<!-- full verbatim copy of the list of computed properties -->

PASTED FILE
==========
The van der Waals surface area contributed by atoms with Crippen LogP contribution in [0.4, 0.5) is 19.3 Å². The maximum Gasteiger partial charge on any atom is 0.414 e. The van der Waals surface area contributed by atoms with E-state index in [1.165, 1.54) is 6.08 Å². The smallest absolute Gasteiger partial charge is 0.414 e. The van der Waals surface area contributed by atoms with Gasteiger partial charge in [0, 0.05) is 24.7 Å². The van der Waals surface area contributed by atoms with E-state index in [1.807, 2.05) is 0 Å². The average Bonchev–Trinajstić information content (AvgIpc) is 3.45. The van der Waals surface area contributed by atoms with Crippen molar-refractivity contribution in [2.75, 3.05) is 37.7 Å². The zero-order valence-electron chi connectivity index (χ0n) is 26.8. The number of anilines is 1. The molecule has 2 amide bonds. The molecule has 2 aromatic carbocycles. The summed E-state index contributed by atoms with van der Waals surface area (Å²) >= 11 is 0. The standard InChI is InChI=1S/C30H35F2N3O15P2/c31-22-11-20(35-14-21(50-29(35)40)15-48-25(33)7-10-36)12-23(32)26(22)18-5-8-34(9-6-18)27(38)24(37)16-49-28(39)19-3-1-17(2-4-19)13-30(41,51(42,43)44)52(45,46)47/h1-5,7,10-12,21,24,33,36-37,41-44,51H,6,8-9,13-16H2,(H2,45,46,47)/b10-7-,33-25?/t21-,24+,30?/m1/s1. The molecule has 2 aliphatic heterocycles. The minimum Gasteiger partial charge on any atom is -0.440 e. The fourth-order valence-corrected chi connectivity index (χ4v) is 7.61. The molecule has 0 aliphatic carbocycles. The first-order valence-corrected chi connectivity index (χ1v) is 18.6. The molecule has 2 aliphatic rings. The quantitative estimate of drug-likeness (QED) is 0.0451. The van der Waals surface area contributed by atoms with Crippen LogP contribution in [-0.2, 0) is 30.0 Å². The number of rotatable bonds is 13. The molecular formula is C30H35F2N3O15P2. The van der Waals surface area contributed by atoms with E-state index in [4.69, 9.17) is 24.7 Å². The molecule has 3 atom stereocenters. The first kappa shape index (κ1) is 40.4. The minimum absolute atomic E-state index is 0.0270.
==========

The van der Waals surface area contributed by atoms with Crippen LogP contribution in [0.4, 0.5) is 19.3 Å². The maximum Gasteiger partial charge on any atom is 0.414 e. The van der Waals surface area contributed by atoms with E-state index in [1.165, 1.54) is 6.08 Å². The smallest absolute Gasteiger partial charge is 0.414 e. The van der Waals surface area contributed by atoms with Gasteiger partial charge in [0, 0.05) is 24.7 Å². The van der Waals surface area contributed by atoms with E-state index in [1.807, 2.05) is 0 Å². The average Bonchev–Trinajstić information content (AvgIpc) is 3.45. The van der Waals surface area contributed by atoms with Crippen molar-refractivity contribution in [2.75, 3.05) is 37.7 Å². The zero-order valence-electron chi connectivity index (χ0n) is 26.8. The number of anilines is 1. The molecule has 2 amide bonds. The molecule has 2 aromatic carbocycles. The summed E-state index contributed by atoms with van der Waals surface area (Å²) >= 11 is 0. The standard InChI is InChI=1S/C30H35F2N3O15P2/c31-22-11-20(35-14-21(50-29(35)40)15-48-25(33)7-10-36)12-23(32)26(22)18-5-8-34(9-6-18)27(38)24(37)16-49-28(39)19-3-1-17(2-4-19)13-30(41,51(42,43)44)52(45,46)47/h1-5,7,10-12,21,24,33,36-37,41-44,51H,6,8-9,13-16H2,(H2,45,46,47)/b10-7-,33-25?/t21-,24+,30?/m1/s1. The molecule has 2 aliphatic heterocycles. The minimum Gasteiger partial charge on any atom is -0.440 e. The fourth-order valence-corrected chi connectivity index (χ4v) is 7.61. The molecule has 0 aliphatic carbocycles. The first-order valence-corrected chi connectivity index (χ1v) is 18.6. The molecule has 2 aliphatic rings. The quantitative estimate of drug-likeness (QED) is 0.0451. The van der Waals surface area contributed by atoms with Crippen LogP contribution in [-0.2, 0) is 30.0 Å². The number of rotatable bonds is 13. The molecular formula is C30H35F2N3O15P2. The van der Waals surface area contributed by atoms with E-state index in [4.69, 9.17) is 24.7 Å². The molecule has 3 atom stereocenters. The first kappa shape index (κ1) is 40.4. The minimum absolute atomic E-state index is 0.0270.